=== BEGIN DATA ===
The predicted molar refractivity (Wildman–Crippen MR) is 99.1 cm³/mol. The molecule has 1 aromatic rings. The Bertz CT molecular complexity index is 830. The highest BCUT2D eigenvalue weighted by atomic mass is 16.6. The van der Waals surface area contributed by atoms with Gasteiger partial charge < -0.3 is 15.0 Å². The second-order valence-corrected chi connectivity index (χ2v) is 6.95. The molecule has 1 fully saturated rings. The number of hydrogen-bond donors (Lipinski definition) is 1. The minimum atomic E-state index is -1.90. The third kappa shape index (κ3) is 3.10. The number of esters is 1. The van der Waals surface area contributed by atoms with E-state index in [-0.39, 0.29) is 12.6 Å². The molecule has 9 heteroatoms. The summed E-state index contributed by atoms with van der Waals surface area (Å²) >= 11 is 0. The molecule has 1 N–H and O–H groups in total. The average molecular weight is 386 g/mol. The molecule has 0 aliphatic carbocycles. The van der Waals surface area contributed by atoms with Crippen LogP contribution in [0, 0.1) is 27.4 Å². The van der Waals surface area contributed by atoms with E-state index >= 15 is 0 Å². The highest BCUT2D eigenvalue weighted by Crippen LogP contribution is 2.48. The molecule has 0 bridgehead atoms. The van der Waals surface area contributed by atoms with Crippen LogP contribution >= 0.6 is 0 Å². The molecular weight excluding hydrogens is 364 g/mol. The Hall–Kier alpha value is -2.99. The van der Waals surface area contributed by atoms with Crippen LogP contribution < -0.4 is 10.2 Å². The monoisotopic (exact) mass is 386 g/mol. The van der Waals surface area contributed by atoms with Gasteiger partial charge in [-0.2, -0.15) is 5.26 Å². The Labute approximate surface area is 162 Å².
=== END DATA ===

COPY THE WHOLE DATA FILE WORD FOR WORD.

The predicted molar refractivity (Wildman–Crippen MR) is 99.1 cm³/mol. The molecule has 1 aromatic rings. The Bertz CT molecular complexity index is 830. The highest BCUT2D eigenvalue weighted by atomic mass is 16.6. The van der Waals surface area contributed by atoms with Gasteiger partial charge < -0.3 is 15.0 Å². The second-order valence-corrected chi connectivity index (χ2v) is 6.95. The molecule has 1 fully saturated rings. The number of hydrogen-bond donors (Lipinski definition) is 1. The minimum atomic E-state index is -1.90. The third kappa shape index (κ3) is 3.10. The number of esters is 1. The van der Waals surface area contributed by atoms with E-state index in [-0.39, 0.29) is 12.6 Å². The molecule has 9 heteroatoms. The summed E-state index contributed by atoms with van der Waals surface area (Å²) >= 11 is 0. The molecule has 1 N–H and O–H groups in total. The average molecular weight is 386 g/mol. The molecule has 0 aliphatic carbocycles. The van der Waals surface area contributed by atoms with Crippen LogP contribution in [0, 0.1) is 27.4 Å². The van der Waals surface area contributed by atoms with E-state index >= 15 is 0 Å². The highest BCUT2D eigenvalue weighted by Crippen LogP contribution is 2.48. The molecule has 0 bridgehead atoms. The van der Waals surface area contributed by atoms with Crippen LogP contribution >= 0.6 is 0 Å². The molecular weight excluding hydrogens is 364 g/mol. The Hall–Kier alpha value is -2.99. The van der Waals surface area contributed by atoms with Crippen LogP contribution < -0.4 is 10.2 Å². The monoisotopic (exact) mass is 386 g/mol. The van der Waals surface area contributed by atoms with Gasteiger partial charge in [-0.2, -0.15) is 5.26 Å². The Labute approximate surface area is 162 Å².